But has that result – and the very existence of the 401(k) – truly “wreaked havoc” on the nation’s retirement system? In fairness, the authors of the study don’t make that claim – that’s left to the journalists looking for a catchy headline (or hoping to press a specific agenda). But those who retain this fond notion of the way things were tend to gloss over the reality that it’s one thing to be covered by, or even to participate in a DB plan, something else altogether to work there long enough to accumulate any real benefit. While some workers did spend their working career at a single employer (and some still do, especially in the public sector), the data show that for the most part we have long been a nation of relatively short-tenured workers.

How short? Well, the median job tenure in the United States has hovered around five years for the past three decades. Indeed, according to the nonpartisan Employee Benefit Research Institute (EBRI), in recent years it has ticked up, to about 5.5 years, but that’s because women are staying in their jobs longer; job tenure for men has actually been dropping. What that means is that even workers who were “covered” by a pension plan in the private sector – particularly back in the time before there weren’t 401(k)s – were highly likely to walk away with… nothing.

While I get that a system which relies on workers to take action, to make decisions and, yes, even to set money aside from their pay to fund their retirement, might not work as well for those who don’t take advantage of it as a system that asked nothing of them other than to remain employed, the realities of American job tenure probably undermined those advantages – and then some.

The less educated may indeed be at something of a disadvantage in a voluntary savings system relative to those who are more inclined to take advantage of its opportunities – but that shouldn’t be equated with a presumption that they were better served by a system that depended on job tenure levels that never existed for most.

- Nevin E. Adams, JD

Saturday, September 03, 2016

A Matter of Time

Preparing for retirement inevitably brings up questions of time: When will you retire? How long will your retirement last? How long do you have to prepare? Often we don’t take advantage of the time we have, and sometimes we don’t have the time we thought we would.

It was just five years ago this week that my wife and I, having just deposited my youngest off for his first semester of college, spent our drive home up the East Coast with Hurricane Irene (and the reports of her potential destruction and probable landfalls) close behind.

We arrived home, unloaded in record time, and went straight to the local hardware store to stock up for the coming storm. As you might imagine, we weren’t the only ones to do so. And what we had most hoped to acquire (a generator) was not to be found — there, or at that moment, apparently anywhere in the Nutmeg State.

What made that situation all the more infuriating was that, while the prospect of a hurricane landfall in Connecticut was relatively unique, we had, on several prior occasions, been without power, and for extended periods. After each I had told myself that we really needed to invest in a generator — but, as human beings are inclined to do, thinking that I had plenty of time to do so (and when it was more convenient), I simply (and repeatedly) postponed taking action.

That uncertainty came home in a very different way to me this past week, with word of the passing of a colleague, just 55. She had spoken of retiring “early” so as to be able to spend more time with her young daughter — hoping to catch up on some of the family time she had perhaps missed due to the obligations of a professional career, or maybe just doing some of the relaxing and travelling that always seem to fall prey to the pressures of everyday life. Tragically, while riding her bike, of all things, this dear lady — a two-time cancer survivor — was struck and killed by a car.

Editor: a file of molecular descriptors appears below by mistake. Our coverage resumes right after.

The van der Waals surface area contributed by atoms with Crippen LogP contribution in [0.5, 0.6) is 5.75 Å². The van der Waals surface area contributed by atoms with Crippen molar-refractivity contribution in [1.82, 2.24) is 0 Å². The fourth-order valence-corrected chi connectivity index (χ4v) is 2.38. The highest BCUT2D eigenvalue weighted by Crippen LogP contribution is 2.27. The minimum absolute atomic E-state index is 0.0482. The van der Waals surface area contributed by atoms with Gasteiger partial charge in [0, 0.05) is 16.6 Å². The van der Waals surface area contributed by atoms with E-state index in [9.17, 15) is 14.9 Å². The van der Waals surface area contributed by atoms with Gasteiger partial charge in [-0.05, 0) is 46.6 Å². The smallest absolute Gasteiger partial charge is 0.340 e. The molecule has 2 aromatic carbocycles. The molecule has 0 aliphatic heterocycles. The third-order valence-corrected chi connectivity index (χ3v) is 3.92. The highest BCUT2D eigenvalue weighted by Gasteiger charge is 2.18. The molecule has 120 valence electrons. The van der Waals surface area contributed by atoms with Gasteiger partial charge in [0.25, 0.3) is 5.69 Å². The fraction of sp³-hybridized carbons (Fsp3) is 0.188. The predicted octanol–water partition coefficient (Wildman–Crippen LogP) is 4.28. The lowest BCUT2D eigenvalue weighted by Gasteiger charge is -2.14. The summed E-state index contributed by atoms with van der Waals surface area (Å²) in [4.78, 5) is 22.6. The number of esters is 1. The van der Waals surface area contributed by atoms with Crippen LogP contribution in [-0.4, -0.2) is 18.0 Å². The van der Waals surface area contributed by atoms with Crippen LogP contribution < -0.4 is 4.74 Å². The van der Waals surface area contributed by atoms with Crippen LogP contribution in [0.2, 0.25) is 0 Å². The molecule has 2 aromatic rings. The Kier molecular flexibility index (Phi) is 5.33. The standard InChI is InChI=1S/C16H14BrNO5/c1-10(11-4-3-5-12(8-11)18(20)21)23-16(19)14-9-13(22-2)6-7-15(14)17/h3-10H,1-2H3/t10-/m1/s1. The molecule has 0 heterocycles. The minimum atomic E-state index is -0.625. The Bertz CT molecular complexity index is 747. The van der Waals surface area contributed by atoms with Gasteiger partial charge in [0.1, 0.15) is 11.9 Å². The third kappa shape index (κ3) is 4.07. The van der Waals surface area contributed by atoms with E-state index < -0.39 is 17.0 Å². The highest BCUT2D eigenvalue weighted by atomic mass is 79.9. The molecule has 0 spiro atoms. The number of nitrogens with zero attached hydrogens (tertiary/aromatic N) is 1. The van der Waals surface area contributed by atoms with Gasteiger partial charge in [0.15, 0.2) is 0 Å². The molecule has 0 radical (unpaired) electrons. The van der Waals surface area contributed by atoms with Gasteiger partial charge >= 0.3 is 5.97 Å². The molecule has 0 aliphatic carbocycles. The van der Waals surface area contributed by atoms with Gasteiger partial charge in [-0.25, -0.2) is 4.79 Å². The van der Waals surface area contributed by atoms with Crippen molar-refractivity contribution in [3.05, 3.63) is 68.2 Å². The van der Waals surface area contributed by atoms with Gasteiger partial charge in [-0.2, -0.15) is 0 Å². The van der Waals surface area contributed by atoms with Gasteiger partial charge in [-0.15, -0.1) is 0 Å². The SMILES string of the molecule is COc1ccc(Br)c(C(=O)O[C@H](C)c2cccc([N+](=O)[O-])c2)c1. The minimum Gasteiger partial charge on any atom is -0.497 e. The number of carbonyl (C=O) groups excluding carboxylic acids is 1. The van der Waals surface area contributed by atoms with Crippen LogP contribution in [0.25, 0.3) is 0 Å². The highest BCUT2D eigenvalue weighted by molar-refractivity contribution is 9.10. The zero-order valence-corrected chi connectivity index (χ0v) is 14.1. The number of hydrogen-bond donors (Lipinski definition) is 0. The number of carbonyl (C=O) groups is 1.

We never know how much time we’ll have — to work, to live, to save, to prepare for the time we have left, to say and do the things we always mean to say and do.

Ultimately, of course, what matters isn’t the time you have, it’s what you do with it.

- Nevin E. Adams, JD

Saturday, August 27, 2016

How the Class of 2020’s Retirement Plans Will Be Different

Each year the good folks at Beloit College produce a “Mindset List” providing a look at the cultural touchstones that shape the lives of students about to enter college. So, in what ways will their retirement plans differ from those of their parents?

In the most recent list (they’ve been doing it since 1998), the Beloit Mindset List notes that for the class of 2020 (among other things):
  • There has always been a digital swap meet called eBay.
  • They never heard Harry Caray try to sing during the seventh inning at Wrigley Field.
  • Vladimir Putin has always been calling the shots at the Kremlin.
  • Elian Gonzalez, who would like to visit the U.S. again someday, has always been back in Cuba.
  • The Ali/Frazier boxing match for their generation was between the daughters of Muhammad and Joe.
  • NFL coaches have always had the opportunity to throw a red flag and question the ref.
  • Snowboarding has always been an Olympic sport.
  • John Elway and Wayne Gretzky have always been retired.
So, what about their retirement plans? Well, for the Class of 2020:
  • There have always been 401(k)s.
  • They’ve always had a Roth option available to them (401(k) or IRA).
  • They’ve always worried that Social Security wouldn’t be available to pay benefits (in that, they’re much like their parents at their age).
  • They’ve always had a call center to reach out to with questions about their retirement plan.
  • They’ve never had to wait to be eligible to start saving in their 401(k) (their parents generally had to wait a year).
  • They’ve never had to sign up for their 401(k) plan (their 401(k) automatically enrolls new hires).
  • They’ve never had to make an investment choice in their 401(k) plan (their 401(k) has long had a QDIA default option).
  • They’ve always had fee information available to them on their 401(k) statement (it remains to be seen if they’ll understand it any better than their parents).
  • They’ve always known what their 401(k) balance would equal in monthly installment payments.
  • They’ve always had an advisor available to answer their questions.
Most importantly, they’ll have the advantage of time, a full career to save and build, to save at higher rates, and to invest more efficiently and effectively.

- Nevin E. Adams, JD